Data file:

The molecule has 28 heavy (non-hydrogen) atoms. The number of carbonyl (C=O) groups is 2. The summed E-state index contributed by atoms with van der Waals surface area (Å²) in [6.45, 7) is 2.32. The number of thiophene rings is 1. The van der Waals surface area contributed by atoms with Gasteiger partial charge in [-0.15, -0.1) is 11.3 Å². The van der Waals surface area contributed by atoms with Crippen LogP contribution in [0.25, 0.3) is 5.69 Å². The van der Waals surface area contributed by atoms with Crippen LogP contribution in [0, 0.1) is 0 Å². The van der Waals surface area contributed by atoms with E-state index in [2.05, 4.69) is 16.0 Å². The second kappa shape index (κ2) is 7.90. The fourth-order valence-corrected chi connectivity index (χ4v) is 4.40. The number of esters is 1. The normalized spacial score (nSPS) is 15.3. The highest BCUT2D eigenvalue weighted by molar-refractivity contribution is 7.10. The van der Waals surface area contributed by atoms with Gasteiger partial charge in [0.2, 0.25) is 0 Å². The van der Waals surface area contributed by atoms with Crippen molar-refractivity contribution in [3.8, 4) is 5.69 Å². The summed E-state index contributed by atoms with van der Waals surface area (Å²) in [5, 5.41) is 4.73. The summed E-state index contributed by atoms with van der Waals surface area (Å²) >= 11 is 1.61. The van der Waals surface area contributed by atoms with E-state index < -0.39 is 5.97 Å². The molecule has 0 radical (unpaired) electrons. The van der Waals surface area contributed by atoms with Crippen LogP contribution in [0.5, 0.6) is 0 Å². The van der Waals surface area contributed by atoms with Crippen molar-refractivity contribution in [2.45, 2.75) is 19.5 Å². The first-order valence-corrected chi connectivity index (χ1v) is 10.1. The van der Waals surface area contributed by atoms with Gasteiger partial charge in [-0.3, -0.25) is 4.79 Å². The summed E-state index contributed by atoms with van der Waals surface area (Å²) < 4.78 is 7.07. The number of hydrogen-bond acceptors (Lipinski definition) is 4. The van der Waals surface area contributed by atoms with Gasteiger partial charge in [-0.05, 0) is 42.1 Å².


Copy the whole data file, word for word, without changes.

The molecule has 28 heavy (non-hydrogen) atoms. The number of carbonyl (C=O) groups is 2. The summed E-state index contributed by atoms with van der Waals surface area (Å²) in [6.45, 7) is 2.32. The number of thiophene rings is 1. The van der Waals surface area contributed by atoms with Gasteiger partial charge in [-0.15, -0.1) is 11.3 Å². The van der Waals surface area contributed by atoms with Crippen LogP contribution in [0.25, 0.3) is 5.69 Å². The van der Waals surface area contributed by atoms with Crippen LogP contribution in [0, 0.1) is 0 Å². The van der Waals surface area contributed by atoms with E-state index in [2.05, 4.69) is 16.0 Å². The second kappa shape index (κ2) is 7.90. The fourth-order valence-corrected chi connectivity index (χ4v) is 4.40. The number of esters is 1. The normalized spacial score (nSPS) is 15.3. The highest BCUT2D eigenvalue weighted by molar-refractivity contribution is 7.10. The van der Waals surface area contributed by atoms with Gasteiger partial charge in [0.2, 0.25) is 0 Å². The van der Waals surface area contributed by atoms with Crippen molar-refractivity contribution in [3.8, 4) is 5.69 Å². The summed E-state index contributed by atoms with van der Waals surface area (Å²) in [5, 5.41) is 4.73. The summed E-state index contributed by atoms with van der Waals surface area (Å²) >= 11 is 1.61. The van der Waals surface area contributed by atoms with E-state index < -0.39 is 5.97 Å². The molecule has 0 radical (unpaired) electrons. The van der Waals surface area contributed by atoms with Crippen LogP contribution in [0.5, 0.6) is 0 Å². The van der Waals surface area contributed by atoms with Crippen molar-refractivity contribution in [2.45, 2.75) is 19.5 Å². The first-order valence-corrected chi connectivity index (χ1v) is 10.1. The van der Waals surface area contributed by atoms with Gasteiger partial charge in [-0.3, -0.25) is 4.79 Å². The summed E-state index contributed by atoms with van der Waals surface area (Å²) < 4.78 is 7.07. The number of hydrogen-bond acceptors (Lipinski definition) is 4. The van der Waals surface area contributed by atoms with Gasteiger partial charge in [-0.05, 0) is 42.1 Å².